If you snore, you (and your partner) may find it annoying. But this very common condition that many people suffer from may be an indication of a far more serious issue.
Loud snoring – especially when it’s accompanied by daytime fatigue – may be a sign of sleep apnea.
What is sleep apnea?
Sleep apnea is a serious disorder that causes you to stop breathing during sleep. This can happen hundreds of times a night without you even being aware
This is typically a chronic condition that interrupts your sleep and leads to excessive daytime sleepiness. It has also been linked to serious overall health issues such as diabetes and heart disease.
What are the signs of sleep apnea?
It can be difficult to identify the signs of sleep apnea on your own, since the most prominent symptoms only occur when you’re asleep.
Common signs of sleep apnea include any of the following:
- Loud and chronic snoring almost every night
- Gasping for air or making choking sounds during sleep
- Pauses in breathing
- Abruptly waking up and feeling short of breath
- Daytime sleepiness and fatigue, even if you seem to be getting enough sleep
- Morning headaches
- Attention problems
- Memory loss
- Dry mouth or sore throat when you awaken
- Irritability, depression, and mood swings
What are the risk factors for sleep apnea?
There are certain risk factors associated with sleep apnea, including:
- Excess weight: Obesity can quadruple your risk of sleep apnea because fat deposits around your upper airway may obstruct your breathing.
- Neck circumference: A thicker neck (greater than 17 inches for men and over 15 inches for women) may mean that you have a narrower airway.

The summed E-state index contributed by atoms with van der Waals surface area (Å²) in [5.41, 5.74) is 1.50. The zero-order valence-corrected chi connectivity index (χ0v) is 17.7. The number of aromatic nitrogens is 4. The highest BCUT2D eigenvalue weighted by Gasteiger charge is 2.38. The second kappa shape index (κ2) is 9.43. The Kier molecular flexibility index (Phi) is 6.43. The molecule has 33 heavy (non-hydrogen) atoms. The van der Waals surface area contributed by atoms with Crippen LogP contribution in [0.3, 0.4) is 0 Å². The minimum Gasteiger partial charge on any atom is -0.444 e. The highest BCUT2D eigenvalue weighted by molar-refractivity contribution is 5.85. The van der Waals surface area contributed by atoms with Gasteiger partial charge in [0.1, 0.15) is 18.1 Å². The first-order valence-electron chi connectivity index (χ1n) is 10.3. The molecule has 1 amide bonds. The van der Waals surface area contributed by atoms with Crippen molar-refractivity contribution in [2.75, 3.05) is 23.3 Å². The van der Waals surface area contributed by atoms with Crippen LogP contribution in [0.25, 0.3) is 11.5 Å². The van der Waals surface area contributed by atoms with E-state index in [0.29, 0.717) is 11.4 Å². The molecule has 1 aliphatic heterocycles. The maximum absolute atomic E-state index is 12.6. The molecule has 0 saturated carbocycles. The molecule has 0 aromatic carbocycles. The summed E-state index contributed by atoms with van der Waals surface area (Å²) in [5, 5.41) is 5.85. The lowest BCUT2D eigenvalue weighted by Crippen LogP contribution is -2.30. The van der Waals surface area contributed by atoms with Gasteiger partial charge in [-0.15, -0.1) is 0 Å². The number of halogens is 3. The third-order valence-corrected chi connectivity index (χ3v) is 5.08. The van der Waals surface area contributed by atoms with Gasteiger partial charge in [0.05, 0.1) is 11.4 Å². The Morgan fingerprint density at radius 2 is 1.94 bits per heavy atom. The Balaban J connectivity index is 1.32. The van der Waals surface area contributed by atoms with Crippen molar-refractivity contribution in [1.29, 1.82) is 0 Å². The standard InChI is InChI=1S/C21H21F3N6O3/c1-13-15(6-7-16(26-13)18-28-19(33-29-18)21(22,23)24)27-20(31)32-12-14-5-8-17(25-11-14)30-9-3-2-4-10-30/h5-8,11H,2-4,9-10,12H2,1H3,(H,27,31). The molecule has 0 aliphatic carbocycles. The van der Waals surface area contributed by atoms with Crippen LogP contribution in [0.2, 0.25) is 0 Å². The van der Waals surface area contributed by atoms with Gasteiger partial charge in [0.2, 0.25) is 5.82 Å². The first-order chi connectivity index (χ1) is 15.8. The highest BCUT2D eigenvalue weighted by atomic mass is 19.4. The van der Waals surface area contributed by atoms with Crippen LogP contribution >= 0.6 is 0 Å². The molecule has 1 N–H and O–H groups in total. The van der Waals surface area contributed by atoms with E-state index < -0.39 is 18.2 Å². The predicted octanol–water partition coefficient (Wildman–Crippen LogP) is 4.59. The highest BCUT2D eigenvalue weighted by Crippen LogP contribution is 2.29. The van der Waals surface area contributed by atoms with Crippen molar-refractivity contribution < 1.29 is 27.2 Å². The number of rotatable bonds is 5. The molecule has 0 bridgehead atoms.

- Narrowed airway: Some people naturally have a narrow throat, or you may have enlarged tonsils or adenoids that are blocking your airway.
- Gender: Sleep apnea is twice as common in men as in women.
- Age: Sleep apnea is more common in people older than 60.
- Family history: If you’re related to someone with sleep apnea, your chances of also having it are greater.
- Race: If you’re under the age of 35, African-Americans are more likely to have sleep apnea. Hispanics and Pacific Islanders are also at increased risk.
- Alcohol, sedatives, or tranquilizers: Especially if they’re used before bedtime, these substances can relax the muscles in your throat while you sleep.
- Smoking: If you smoke, you have triple the risk of obstructive sleep apnea compared to someone who has never smoked.
- Nasal congestion: If you have difficulty breathing through your nose due to an anatomical problem (such as a deviated septum) or allergies, you’re more likely to develop obstructive sleep apnea.
How can oral appliance therapy help my sleep apnea?
Oral appliance therapy is a proven treatment option that involves wearing a small, custom-designed plastic device that’s placed in your mouth. Similar to a sports mouth guard, an oral appliance is worn at night to help prevent the collapse of the tongue and soft tissues in the back of the throat. This helps keep the airway open, allowing for adequate air intake.
Many patients who aren’t able to tolerate the traditional CPAP machine because of noise and discomfort are able to successfully wear oral appliances.
What are the benefits of oral appliance therapy?
Over time, most patients experience significant improvements in sleep apnea symptoms with the use of oral appliance therapy.
Oral appliance therapy offers the following benefits:
- Oral appliances are custom-made to fit you, so they’re comfortable and easy to wear.
- They’re a non-invasive form of snoring and sleep apnea therapy, so no surgery is required.
- They significantly improve sleep apnea symptoms including oxygen saturation and daytime sleepiness.
- Oral appliances are small and convenient for travel.
- Patients have a higher compliance rate with oral appliances than with CPAP.
Where can I find oral appliance therapy in Philadelphia?
At eos dental sleep, we specialize in oral appliance therapy for the treatment of sleep apnea. Our goal is to help you get a quiet, restful night’s sleep in order to improve your overall health and the quality of life.
After a thorough examination, our dental sleep medicine specialist, Dr. Marc Levin, will determine if an oral appliance will help alleviate your sleep apnea. If so, we’ll select the best type of appliance to suit your specific needs.
Schedule a consultation at our Philadelphia office today to learn more about oral appliance therapy to treat your sleep apnea.